Soft fur brushed against the back of his bare leg. Lily whimpered, her eyes uneasily fixed upon the suitcase, but determined to be near him. It was time to go for a walk, but Dale fancied some deeper sensibility. He grabbed two tennis balls. One he put into the suitcase; hopefully the decontamination process wouldn’t destroy the scent of dog drool. The other he kept in his hand as he and Lily walked toward the door.
Time: 7 minutes. Click here to go to my list of prompts.
“The special box of chocolates” (author’s note: I am apparently a terrible Valentine. This was the less horrifying of the two prompts I wrote today. You were warned.)
We’ve come a long way with chocolates, I mused to myself, leaving the confectionary with a gleaming heart-shaped box full of truffles. I’d had the old versions, with just sugar and caffeine as their chemicals of action. They tasted nice, but it was a letdown compared to the modern thrills. I pulled out the guide on the walk home. The one with the ripple caused increased *ahem* blood flow, the one with the white stripe caused relaxation, the triangular one caused a sort of numbness that increased stamina… my favorite was certainly the square dark chocolate one that sort of made you feel like the other person, especially if they had one too. I slipped the guide back into the box, and grinned at the knowing leers as I walked.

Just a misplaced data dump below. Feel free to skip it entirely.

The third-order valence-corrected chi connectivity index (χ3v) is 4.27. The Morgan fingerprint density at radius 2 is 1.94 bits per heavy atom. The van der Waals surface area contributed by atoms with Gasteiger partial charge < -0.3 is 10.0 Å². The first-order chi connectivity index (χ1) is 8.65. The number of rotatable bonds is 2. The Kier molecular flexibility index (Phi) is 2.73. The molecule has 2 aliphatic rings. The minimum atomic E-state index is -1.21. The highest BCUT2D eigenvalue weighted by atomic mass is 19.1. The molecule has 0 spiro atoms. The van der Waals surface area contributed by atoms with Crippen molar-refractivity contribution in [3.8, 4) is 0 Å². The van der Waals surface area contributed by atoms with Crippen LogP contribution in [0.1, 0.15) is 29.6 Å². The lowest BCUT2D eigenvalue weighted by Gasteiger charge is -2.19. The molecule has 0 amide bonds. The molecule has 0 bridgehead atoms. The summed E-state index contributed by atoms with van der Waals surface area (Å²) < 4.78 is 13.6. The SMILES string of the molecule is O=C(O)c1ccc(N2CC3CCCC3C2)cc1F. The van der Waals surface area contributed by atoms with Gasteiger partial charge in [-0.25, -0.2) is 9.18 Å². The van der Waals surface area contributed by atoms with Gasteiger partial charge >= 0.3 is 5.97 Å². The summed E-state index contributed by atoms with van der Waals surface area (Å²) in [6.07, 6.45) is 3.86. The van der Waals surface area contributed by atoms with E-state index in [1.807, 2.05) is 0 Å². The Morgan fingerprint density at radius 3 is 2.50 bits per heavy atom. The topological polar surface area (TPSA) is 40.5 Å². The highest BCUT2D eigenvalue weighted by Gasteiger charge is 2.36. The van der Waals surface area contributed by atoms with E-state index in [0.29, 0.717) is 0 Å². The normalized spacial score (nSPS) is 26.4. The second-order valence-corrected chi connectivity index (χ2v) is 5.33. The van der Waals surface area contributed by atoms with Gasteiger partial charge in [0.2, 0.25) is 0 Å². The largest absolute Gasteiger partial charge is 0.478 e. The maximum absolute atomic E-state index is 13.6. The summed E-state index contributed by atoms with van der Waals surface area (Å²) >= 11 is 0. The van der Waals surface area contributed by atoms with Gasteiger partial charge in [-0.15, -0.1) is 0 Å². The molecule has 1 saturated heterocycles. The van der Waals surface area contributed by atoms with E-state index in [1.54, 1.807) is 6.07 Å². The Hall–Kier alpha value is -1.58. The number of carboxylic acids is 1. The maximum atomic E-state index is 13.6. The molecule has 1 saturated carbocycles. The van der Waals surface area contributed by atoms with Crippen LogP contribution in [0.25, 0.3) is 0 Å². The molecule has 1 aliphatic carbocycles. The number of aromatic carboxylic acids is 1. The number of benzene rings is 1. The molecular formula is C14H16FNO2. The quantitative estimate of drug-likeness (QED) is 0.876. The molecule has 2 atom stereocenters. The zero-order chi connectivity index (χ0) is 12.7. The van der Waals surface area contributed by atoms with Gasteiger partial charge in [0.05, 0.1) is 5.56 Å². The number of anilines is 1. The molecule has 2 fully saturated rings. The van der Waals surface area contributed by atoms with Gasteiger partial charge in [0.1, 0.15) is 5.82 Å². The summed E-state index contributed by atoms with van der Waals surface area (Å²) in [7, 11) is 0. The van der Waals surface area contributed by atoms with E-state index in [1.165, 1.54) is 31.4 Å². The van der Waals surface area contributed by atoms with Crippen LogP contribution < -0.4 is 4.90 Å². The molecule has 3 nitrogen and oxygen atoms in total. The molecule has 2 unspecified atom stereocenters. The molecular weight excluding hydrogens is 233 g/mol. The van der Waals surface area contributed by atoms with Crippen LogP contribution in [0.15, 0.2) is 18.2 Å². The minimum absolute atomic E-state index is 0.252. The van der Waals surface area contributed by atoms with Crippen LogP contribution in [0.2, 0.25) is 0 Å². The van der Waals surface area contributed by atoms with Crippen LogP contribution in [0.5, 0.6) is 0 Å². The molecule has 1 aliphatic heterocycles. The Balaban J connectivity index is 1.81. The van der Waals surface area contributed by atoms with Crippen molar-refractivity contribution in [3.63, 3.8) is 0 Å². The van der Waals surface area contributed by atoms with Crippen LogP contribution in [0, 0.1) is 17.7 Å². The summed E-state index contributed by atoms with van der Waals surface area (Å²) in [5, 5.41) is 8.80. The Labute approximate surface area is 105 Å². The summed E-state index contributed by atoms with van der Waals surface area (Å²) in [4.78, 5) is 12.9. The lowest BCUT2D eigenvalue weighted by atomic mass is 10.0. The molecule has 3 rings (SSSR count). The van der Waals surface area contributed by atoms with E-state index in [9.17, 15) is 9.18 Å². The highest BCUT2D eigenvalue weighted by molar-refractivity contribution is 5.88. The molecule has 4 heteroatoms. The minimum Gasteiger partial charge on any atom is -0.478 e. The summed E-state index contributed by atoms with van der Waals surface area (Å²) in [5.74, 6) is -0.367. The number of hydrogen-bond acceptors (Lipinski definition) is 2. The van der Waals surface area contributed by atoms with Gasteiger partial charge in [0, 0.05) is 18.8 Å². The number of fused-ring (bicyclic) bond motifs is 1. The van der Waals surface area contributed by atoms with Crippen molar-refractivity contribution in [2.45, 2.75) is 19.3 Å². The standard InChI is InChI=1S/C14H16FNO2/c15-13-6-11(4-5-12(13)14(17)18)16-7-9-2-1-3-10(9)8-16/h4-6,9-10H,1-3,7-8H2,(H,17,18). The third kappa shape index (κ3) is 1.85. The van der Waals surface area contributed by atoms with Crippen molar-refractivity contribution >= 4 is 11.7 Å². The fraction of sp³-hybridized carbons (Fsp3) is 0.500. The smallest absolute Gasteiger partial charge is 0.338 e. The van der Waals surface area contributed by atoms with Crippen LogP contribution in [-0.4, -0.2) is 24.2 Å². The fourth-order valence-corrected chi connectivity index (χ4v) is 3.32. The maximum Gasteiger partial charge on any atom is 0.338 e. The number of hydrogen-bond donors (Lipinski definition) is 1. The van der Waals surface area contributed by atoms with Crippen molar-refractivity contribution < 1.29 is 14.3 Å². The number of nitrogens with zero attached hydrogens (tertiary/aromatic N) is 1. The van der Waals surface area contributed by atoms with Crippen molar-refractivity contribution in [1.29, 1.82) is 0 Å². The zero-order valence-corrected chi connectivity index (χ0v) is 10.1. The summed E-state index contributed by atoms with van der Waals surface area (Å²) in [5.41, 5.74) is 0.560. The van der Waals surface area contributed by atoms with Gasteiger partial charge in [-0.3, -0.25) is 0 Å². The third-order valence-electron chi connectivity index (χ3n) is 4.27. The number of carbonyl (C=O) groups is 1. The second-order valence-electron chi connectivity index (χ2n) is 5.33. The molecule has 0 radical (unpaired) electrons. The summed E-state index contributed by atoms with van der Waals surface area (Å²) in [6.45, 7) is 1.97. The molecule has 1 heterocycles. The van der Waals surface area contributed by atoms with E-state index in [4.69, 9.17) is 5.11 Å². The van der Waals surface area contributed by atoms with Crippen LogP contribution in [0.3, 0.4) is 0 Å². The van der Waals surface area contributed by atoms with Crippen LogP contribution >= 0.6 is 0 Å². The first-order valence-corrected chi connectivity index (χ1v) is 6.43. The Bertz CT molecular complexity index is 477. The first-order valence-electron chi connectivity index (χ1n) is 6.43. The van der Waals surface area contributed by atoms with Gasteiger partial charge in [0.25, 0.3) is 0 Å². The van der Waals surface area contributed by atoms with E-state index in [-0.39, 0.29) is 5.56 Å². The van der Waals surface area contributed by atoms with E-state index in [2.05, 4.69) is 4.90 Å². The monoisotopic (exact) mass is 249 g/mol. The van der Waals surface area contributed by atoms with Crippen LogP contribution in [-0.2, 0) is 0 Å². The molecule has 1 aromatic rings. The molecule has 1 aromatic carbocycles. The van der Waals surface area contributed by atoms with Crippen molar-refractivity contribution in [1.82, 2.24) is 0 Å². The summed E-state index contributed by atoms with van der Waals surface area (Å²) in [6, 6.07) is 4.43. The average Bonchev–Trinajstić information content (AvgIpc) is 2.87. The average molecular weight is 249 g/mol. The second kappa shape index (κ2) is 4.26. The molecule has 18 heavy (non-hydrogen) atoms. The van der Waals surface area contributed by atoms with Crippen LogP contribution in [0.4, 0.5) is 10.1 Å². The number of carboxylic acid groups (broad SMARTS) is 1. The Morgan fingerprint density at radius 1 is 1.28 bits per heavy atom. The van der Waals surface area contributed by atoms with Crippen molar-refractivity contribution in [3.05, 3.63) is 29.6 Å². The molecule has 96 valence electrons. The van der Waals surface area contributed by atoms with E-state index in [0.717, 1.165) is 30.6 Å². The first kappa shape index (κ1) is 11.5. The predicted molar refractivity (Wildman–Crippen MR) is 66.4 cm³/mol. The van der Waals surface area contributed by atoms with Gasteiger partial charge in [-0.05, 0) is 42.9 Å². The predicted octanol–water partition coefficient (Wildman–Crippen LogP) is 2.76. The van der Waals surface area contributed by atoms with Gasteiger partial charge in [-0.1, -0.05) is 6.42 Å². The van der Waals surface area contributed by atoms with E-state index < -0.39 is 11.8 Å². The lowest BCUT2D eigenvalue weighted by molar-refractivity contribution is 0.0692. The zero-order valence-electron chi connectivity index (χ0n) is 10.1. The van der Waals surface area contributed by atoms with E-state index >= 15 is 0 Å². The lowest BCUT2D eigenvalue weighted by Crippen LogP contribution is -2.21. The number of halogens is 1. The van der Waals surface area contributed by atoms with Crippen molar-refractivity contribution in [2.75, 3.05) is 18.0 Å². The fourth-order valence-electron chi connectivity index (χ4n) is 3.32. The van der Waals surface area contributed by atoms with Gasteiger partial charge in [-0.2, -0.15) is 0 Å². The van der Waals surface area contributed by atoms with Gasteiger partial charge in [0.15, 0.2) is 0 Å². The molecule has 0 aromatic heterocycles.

My husband’s eyes flickered when I arrived home. “Ha, really John?”
“I get it every year, I know,” I said sheepishly. “But I so look forward to it.”
“I do too,” he said, wrapping his arms around me. For a bit, we needed no chemical excitement at all.